Web 2.0 refers to a perceived second generation of web-based communities and hosted services such as social-networking sites, wikis and folksonomies (a contraction of "folk" and "taxonomy") which aim to facilitate collaboration and sharing between users. The term became popular following the first O'Reilly Media Web 2.0 conference in 2004. Although the term suggests a new version of the World Wide Web, it does not refer to an update to any technical specifications, but to changes in the ways software developers and end-users use the internet. (From Wikipedia: http://en.wikipedia.org/wiki/Web_2.0)
Enterprise 2.0 is a new enterprising environment which can be differentiated from traditional Enterprise (say, enterprise 1.0). The new enterprising environment uses social software in "enterprise" (business) contexts. It includes social and networked modifications to company intranets and other classic software platforms used by large companies to organize their communication. In contrast to traditional enterprise software, which imposes structure prior to use, this generation of software tends to encourage use prior to providing structure. (From Wikipedia: http://en.wikipedia.org/wiki/Enterprise_2.0)
Software as a Service, also called Cloud-Based Software, describes offerings of software that are hosted by the supplier or third party, which users and administrators access via the internet. SaaS offerings are financially attractive to client companies as they require significantly less investment and are generally sold on a subscription basis, with an initial fee for implementation. A true SaaS offering requires a single instance of the software code, with a multi-tenant architecture, which by definition is shared by multiple clients, each of which is hosted in a separate instantiation of the database on which the client's information is stored. SaaS offerings must surpass stringent requirements for security and data privacy at several levels: application, database and architecture. (See related blog: http://xactly.findtechblogs.com/default.asp?item=657975 and Wikipedia entry: http://en.wikipedia.org/wiki/Software_as_a_Service)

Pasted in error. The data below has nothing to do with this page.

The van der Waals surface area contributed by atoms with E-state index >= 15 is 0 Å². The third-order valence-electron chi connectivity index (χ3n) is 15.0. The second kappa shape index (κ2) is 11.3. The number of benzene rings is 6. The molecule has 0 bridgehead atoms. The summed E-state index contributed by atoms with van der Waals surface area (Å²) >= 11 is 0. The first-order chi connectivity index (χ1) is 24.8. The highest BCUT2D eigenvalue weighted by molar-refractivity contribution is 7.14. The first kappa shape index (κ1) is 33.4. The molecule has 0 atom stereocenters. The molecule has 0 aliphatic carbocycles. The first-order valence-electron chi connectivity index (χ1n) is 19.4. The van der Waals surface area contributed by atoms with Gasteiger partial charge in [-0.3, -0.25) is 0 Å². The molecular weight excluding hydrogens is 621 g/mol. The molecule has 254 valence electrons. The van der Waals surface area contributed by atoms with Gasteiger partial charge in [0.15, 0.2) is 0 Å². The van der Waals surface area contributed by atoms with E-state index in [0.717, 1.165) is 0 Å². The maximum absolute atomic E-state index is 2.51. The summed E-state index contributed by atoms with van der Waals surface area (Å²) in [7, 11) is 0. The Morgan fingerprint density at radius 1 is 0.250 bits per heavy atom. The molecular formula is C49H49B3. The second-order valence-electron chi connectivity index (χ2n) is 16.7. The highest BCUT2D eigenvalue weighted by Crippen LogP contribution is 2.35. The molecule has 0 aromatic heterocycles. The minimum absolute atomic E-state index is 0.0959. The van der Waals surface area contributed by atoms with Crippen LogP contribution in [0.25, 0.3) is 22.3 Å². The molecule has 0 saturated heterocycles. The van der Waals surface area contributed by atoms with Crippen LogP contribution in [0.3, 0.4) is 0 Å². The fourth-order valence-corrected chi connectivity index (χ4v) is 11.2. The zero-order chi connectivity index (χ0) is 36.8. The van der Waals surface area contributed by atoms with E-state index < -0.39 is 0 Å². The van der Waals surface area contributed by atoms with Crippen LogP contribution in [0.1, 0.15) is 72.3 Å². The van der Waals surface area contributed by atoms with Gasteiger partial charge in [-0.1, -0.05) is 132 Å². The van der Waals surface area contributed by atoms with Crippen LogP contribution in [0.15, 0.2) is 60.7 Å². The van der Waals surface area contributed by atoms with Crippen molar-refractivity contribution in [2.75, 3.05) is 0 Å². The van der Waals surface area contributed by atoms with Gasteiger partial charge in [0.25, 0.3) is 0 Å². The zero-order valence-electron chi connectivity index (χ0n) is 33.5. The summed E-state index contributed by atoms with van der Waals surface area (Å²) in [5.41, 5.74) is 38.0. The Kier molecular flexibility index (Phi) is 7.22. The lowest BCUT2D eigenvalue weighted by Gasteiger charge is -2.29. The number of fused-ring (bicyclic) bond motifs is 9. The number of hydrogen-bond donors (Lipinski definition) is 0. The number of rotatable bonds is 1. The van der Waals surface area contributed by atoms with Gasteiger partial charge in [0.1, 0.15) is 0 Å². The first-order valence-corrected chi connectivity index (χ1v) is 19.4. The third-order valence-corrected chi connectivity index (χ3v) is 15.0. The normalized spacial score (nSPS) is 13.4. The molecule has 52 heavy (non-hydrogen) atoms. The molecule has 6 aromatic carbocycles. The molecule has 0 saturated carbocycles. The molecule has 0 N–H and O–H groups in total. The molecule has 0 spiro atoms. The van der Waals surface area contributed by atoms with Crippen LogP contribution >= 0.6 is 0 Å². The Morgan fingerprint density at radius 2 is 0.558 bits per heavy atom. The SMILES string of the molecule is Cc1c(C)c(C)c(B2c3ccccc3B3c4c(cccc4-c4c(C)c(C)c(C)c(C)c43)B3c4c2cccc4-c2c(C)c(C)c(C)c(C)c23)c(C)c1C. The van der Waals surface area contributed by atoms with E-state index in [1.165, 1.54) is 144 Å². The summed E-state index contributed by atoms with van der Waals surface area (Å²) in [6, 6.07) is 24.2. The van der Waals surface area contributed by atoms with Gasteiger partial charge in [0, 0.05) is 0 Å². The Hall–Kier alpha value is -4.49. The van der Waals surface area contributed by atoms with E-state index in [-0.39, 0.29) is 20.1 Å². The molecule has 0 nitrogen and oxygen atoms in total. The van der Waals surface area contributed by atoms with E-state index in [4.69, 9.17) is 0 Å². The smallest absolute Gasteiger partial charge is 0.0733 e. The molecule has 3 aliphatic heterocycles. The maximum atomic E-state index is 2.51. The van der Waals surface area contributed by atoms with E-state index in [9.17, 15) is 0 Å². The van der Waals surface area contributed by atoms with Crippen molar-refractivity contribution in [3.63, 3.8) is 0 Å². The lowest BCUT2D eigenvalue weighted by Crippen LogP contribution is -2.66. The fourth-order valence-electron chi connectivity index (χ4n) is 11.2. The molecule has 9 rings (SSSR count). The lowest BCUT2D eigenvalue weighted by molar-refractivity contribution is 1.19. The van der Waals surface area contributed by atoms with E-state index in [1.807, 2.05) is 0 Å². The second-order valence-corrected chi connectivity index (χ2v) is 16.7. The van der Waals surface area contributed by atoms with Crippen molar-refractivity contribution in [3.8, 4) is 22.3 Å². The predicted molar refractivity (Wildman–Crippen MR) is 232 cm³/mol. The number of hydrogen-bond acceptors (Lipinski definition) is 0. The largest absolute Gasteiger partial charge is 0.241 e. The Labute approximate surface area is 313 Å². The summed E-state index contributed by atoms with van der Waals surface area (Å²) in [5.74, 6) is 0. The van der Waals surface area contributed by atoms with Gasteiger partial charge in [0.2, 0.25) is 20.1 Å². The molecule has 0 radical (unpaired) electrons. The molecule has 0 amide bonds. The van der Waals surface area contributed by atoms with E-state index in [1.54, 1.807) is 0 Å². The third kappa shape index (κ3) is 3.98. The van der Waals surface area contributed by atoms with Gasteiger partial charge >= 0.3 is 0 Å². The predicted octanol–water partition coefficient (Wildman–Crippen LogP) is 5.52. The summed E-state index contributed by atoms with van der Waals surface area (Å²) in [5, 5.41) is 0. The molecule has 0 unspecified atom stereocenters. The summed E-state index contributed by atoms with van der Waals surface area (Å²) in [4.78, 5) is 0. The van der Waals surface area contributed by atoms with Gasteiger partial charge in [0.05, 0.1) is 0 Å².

Social Media/Social Software:
Social media uses the "wisdom of crowds" to connect information in a collaborative manner. Social media can take many different forms, including internet forums, message boards, weblogs, wikis, podcasts, pictures, and video. Technologies include: blogs, picture-sharing, vlogs, wall-postings, email, instant messaging, music-sharing, group creation, and voice over IP, to name a few.
Tagging is the process of assigning personal keywords ("tags") to resources by users. The related concept folksonomy (a contraction of "folk" and "taxonomy") is the set of labels that emerges from the tagging process. The rise of social bookmarking websites have skyrocketed tagging systems into the mainstream. Two of the most visible examples of this phenomenon are Del.icio.us, a site for tagging Web bookmarks, and Flickr, a site for sharing and tagging photographs.
Tagging is revolutionizing the way we access information. According to cNet, "The idea behind tagging may be irresistibly simple, but its ramifications are enormous and complex. For more than a decade, the primary way to categorize and find information on the Internet was through the automated algorithms of search engines, a process at once laborious and highly imprecise. Tagging has quickly gained popularity because it allows human beings to bring intuitive organization to what otherwise would be largely anonymous entries in an endless sea of data.".